of the Interior, containing an agreement signed by the chiefs and
headmen of the Ute Indians now present at the seat of Government. The
stipulations of this agreement appear to me so reasonable and just and
the object to be accomplished by its execution so eminently desirable
to both the white people of the United States and the Indians that it
has my cordial approval, and I earnestly commend it to Congress for
favorable consideration and appropriate legislative action.


WASHINGTON, _March 9, 1880_.

_To the Senate of the United States_:

I transmit herewith to the Senate, for its consideration with a
view to ratification, a convention between the United States and His
Majesty the King of the Belgians, defining the rights, immunities, and
privileges of consular officers, concluded this day at Washington.


EXECUTIVE MANSION, _March 9, 1880_.

_To the House of Representatives_:

I transmit herewith a report, dated on the 9th instant, from the
Secretary of State, with the accompanying papers, in answer to
a resolution of the House of Representatives of the 25th ultimo,
requesting the President to transmit to that body, if not deemed
incompatible with the public interest, copies of such dispatches
as have recently been received by the Secretary of State from the
consul-general at Shanghai upon the subject of slavery in China and
those portions of the penal code of China which forbid expatriation.


WASHINGTON, _March 12, 1880_.

_To the House of Representatives_:

In answer to a resolution of the House of Representatives of March 2,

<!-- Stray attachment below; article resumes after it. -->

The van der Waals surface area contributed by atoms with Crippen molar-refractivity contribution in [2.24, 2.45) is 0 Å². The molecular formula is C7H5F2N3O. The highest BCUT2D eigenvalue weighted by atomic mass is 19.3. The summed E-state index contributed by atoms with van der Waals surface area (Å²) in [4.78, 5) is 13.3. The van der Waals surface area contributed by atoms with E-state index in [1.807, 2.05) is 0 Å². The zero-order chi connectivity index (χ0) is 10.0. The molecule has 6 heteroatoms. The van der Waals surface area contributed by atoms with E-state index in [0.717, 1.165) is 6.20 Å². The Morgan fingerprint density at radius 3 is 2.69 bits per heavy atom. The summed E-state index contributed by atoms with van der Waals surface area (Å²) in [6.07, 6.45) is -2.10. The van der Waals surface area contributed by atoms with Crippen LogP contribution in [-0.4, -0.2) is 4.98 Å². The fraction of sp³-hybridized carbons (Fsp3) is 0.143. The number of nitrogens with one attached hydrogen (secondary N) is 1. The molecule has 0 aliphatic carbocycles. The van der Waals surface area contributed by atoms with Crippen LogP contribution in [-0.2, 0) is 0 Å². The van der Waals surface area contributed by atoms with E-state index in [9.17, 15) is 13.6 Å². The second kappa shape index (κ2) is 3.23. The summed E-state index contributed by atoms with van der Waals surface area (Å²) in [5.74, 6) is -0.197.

1880, requesting the Secretary of State to communicate to the House
certain information in relation to the publication and circulation of
commercial reports, I transmit herewith a report from the Secretary of
State, with its accompanying papers.


WASHINGTON, _March 29, 1880_.

_To the Senate of the United States_:

In compliance with the resolution of the Senate of the 29th of
January, 1880, calling for information in relation to the awards of
the mixed commission organized under the provisions of the treaty of
April 25, 1866, between the United States and Venezuela, I transmit
herewith a report from the Secretary of State upon the subject.


WASHINGTON, _April 12, 1880_.

_To the House of Representatives_:

In response to the resolution of the House of Representatives of the
12th of February last, on the subject of negotiations concerning the
immigration of Chinese to the United States, I transmit a report of
the Secretary of State, to whom the matter was referred.


WASHINGTON, _April 15, 1880_.

_To the Senate of the United States_:

In response to the resolution of the Senate of the 27th of February
last, concerning the action had by the Executive with respect to the
investigation of certain cases in which awards were made by the late
United States and Mexican Commission, I transmit herewith a report of
the Secretary of State, to whom the matter was referred.


EXECUTIVE MANSION, _Washington, D.C., April 16, 1880_.

_To the House of Representatives_:

The board for testing iron, steel, and other metals, appointed under
the authority of "An act making appropriations for sundry civil
expenses of the Government for the fiscal year ending June 30, 1876,
and for other purposes," contracted with Mr. A.H. Emery, of New York,